"The National Transportation Safety Board determines that the probable cause of the accident was the failure of the flight crew to (fill in blank)."
That is bureaucratese for pilot error. Such sentences often begin the key paragraph of the safety board's formal report on an airline accident, and no sentence is more likely to infuriate a professional pilot.
Author John J. Nance, who flew for Braniff International before it went belly up, has made a strong case for his fraternity's belief that blaming accidents on pilot error does little to prevent similar crashes in the future and is too simplistic to explain what really happened.
To be effective, he argues, investigators must find out why the error was made, through a careful analysis of how humans might be induced through airplane design, management pressure, training failures or personal problems to perform the way they did. Then, airplanes must be designed and pilots trained to keep the same accident from recurring, even if somebody does make a mistake.
That debate is long running in aviation and provocatively presented. Unfortunately the book is being marketed to make another point, a more politically topical one that is really its second theme. Deregulation, the dust jacket screams at us, "has jeopardized airline safety."
Nance does not make as persuasive a case for that as he does for investigations of human factors. Nonetheless, his book comes after the worst year, in terms of loss of life, in civil aviation history, and he reminds us of real aviation safety problems.
They include a Federal Aviation Administration that is never out front but always reactive and defensive, and a government (both executive and legislature) that has not provided the necessary personnel and equipment to guarantee that safety is adequately monitored.
Those problems existed before deregulation and can hardly be blamed on it. The real question since the Airline Deregulation Act of 1978 is whether the air transport system is as safe as it was before.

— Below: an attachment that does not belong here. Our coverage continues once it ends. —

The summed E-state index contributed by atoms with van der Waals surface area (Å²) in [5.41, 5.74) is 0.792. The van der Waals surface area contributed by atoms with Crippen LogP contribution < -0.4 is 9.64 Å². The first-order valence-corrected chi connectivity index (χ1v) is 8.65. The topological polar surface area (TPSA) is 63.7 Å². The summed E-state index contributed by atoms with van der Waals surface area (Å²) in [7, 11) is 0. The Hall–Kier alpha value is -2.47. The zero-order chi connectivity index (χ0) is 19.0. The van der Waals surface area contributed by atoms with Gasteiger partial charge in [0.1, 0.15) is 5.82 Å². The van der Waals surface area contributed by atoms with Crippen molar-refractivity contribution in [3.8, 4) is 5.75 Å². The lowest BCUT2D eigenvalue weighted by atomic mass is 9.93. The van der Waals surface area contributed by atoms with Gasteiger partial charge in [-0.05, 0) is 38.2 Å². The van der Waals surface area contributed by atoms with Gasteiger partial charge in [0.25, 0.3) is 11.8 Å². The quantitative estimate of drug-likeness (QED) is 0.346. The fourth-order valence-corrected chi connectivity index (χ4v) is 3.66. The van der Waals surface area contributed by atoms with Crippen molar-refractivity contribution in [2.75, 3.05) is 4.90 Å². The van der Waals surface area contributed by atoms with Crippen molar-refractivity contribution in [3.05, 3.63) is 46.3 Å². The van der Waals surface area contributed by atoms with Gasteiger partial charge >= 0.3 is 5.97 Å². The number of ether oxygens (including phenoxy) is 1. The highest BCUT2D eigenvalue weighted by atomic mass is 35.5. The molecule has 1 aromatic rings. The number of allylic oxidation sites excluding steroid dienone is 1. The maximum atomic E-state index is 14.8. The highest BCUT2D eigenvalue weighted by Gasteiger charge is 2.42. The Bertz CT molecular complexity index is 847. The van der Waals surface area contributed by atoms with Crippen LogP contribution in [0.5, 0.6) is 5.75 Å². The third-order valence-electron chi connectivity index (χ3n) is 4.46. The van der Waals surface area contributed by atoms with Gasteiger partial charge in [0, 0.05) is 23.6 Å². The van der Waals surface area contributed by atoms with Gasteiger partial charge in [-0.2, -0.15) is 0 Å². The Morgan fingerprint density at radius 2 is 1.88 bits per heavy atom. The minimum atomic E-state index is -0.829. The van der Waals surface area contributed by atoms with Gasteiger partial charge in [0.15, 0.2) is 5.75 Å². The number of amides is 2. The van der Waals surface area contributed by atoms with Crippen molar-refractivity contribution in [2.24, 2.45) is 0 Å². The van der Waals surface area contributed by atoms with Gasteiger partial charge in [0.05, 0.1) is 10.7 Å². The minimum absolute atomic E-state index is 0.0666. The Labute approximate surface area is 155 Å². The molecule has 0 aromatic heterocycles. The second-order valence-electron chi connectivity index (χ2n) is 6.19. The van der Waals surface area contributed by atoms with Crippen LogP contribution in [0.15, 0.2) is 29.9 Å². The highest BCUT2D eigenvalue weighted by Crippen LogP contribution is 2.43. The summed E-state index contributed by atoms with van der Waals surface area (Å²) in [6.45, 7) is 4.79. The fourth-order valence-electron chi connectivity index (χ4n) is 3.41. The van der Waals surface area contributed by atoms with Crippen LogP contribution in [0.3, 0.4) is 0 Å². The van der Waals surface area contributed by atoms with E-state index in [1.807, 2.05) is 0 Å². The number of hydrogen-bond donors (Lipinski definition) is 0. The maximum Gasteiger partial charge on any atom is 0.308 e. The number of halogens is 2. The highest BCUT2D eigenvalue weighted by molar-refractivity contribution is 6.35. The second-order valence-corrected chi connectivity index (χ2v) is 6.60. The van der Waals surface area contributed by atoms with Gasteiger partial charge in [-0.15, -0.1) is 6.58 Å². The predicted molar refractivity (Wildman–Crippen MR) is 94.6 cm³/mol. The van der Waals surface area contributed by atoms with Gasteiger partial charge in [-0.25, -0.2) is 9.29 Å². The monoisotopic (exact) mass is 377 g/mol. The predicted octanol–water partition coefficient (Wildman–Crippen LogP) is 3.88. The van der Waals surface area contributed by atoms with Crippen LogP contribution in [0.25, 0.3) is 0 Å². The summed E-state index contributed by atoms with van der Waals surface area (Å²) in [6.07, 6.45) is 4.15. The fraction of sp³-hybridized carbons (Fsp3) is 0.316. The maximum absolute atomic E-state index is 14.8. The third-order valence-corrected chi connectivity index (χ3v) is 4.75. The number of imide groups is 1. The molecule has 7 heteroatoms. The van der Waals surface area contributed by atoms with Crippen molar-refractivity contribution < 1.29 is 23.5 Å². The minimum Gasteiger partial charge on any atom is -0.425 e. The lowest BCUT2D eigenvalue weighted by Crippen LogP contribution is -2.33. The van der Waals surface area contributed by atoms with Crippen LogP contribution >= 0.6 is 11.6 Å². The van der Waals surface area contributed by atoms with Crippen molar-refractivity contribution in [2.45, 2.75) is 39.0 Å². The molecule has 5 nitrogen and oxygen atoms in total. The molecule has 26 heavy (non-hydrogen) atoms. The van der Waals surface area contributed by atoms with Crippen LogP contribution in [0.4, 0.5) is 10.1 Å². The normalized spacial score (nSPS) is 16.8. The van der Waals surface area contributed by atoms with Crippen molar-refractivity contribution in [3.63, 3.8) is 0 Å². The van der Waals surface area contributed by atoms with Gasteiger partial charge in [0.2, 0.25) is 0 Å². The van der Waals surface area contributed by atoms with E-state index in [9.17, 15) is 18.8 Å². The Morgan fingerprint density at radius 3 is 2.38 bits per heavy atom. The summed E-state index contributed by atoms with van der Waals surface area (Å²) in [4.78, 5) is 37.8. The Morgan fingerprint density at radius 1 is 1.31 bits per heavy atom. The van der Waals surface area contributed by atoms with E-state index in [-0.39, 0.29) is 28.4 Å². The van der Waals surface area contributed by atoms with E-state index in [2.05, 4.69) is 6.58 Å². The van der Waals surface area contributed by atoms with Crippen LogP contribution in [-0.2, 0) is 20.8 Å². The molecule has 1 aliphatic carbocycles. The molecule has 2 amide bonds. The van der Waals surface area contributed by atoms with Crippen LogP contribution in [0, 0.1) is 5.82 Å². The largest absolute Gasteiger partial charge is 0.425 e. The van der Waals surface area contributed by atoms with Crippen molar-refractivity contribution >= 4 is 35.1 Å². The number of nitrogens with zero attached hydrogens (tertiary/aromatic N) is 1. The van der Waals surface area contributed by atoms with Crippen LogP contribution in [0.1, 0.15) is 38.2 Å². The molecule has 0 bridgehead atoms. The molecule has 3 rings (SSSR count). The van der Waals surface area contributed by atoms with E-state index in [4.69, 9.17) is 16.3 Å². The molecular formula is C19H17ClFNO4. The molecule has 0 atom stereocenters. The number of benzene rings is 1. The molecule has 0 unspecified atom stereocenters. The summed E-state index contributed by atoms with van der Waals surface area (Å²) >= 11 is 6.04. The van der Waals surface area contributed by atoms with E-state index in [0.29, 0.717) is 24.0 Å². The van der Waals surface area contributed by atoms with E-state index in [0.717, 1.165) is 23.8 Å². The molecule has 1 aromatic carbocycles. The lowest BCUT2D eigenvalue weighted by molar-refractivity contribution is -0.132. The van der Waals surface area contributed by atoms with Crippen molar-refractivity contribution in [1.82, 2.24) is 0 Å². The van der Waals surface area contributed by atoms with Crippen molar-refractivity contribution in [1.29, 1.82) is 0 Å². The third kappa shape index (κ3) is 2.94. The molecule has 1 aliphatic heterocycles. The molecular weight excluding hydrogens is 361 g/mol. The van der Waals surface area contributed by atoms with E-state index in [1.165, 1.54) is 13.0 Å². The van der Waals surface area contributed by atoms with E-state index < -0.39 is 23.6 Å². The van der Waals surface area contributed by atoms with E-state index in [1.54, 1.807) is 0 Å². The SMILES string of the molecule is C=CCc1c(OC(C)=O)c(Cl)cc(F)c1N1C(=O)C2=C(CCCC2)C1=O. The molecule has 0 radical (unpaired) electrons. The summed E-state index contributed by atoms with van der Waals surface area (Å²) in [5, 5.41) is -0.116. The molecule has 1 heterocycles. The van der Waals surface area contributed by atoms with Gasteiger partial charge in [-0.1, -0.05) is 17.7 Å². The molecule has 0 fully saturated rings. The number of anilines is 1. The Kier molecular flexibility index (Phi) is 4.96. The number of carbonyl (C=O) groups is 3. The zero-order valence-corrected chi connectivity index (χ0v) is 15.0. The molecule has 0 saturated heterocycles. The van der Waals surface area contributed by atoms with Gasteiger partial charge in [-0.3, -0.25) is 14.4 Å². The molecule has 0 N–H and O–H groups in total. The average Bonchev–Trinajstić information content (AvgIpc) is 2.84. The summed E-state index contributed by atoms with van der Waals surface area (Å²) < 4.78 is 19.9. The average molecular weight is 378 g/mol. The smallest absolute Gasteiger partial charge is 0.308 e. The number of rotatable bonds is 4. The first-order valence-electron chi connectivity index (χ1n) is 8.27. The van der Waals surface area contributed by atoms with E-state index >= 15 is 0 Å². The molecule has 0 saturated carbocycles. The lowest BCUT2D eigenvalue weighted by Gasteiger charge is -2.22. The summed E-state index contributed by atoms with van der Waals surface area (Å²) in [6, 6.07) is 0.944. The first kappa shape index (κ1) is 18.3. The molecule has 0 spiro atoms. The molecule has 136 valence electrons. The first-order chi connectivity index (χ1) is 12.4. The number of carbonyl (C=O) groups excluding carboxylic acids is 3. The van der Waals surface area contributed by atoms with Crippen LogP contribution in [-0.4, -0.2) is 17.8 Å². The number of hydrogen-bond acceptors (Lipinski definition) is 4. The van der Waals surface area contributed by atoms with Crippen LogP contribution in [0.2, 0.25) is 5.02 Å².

Nance's negative conclusion rests on careful research into three postderegulation accidents, the best known of which occurred on Jan. 13, 1982, when Air Florida Flight 90 took off in a snowstorm from Washington National Airport and crashed into the 14th Street Bridge, killing 78 people, including four who were driving across the bridge.
The key paragraph of the official safety board report lists the probable cause as pilot error, including the failure to use engine anti-ice heaters, a decision to take off with snow and ice on the wings and the captain's early failure to abort the takeoff when weird engine gauge readings should have warned him that something was wrong.
The board listed as contributing factors the prolonged delay between the time the plane was deiced and the takeoff, "the known inherent pitch-up characteristics of the Boeing 737 aircraft" when the front of the wing is contaminated with even slight amounts of snow or ice and "the limited experience of the flightcrew in jet transport winter operations."
In other words, a many-factored accident, a typical accident. Nance writes, "The element the safety board failed to spotlight was the primary force that permitted all other factors to come together to cause the accident: Congress's 1978 passage of deregulation."
The point is difficult to debate. Without deregulation, Air Florida would never have been flying in a northern snowstorm; it would still have been a small operation carrying people around Florida in propeller planes. Without deregulation, the young Air Florida captain would never have been in command of a high-performance jetliner; at best he might have been a second officer waiting to move up the endless seniority lists at United or American.
The benefit of deregulation -- and the one that economists and Congress promised -- is one Air Florida undeniably provided: cheap fares.
Nance wanders back and forth between his two points -- the need for better understanding of human factors in accident investigations and the perils of deregulation -- and unsuccessfully tries to marry them. Nonetheless, this is one of the best and most troubling aviation safety books of recent years because it is careful, not shrill. Nance has his facts in order.
He understands that the FAA's people work as hard as they can to make a deregulated industry safe, but he asserts that because of the proliferation of airlines since deregulation, the FAA has little control over safety. "In terms of the vital influence of management, the airlines are on the honor system," he writes.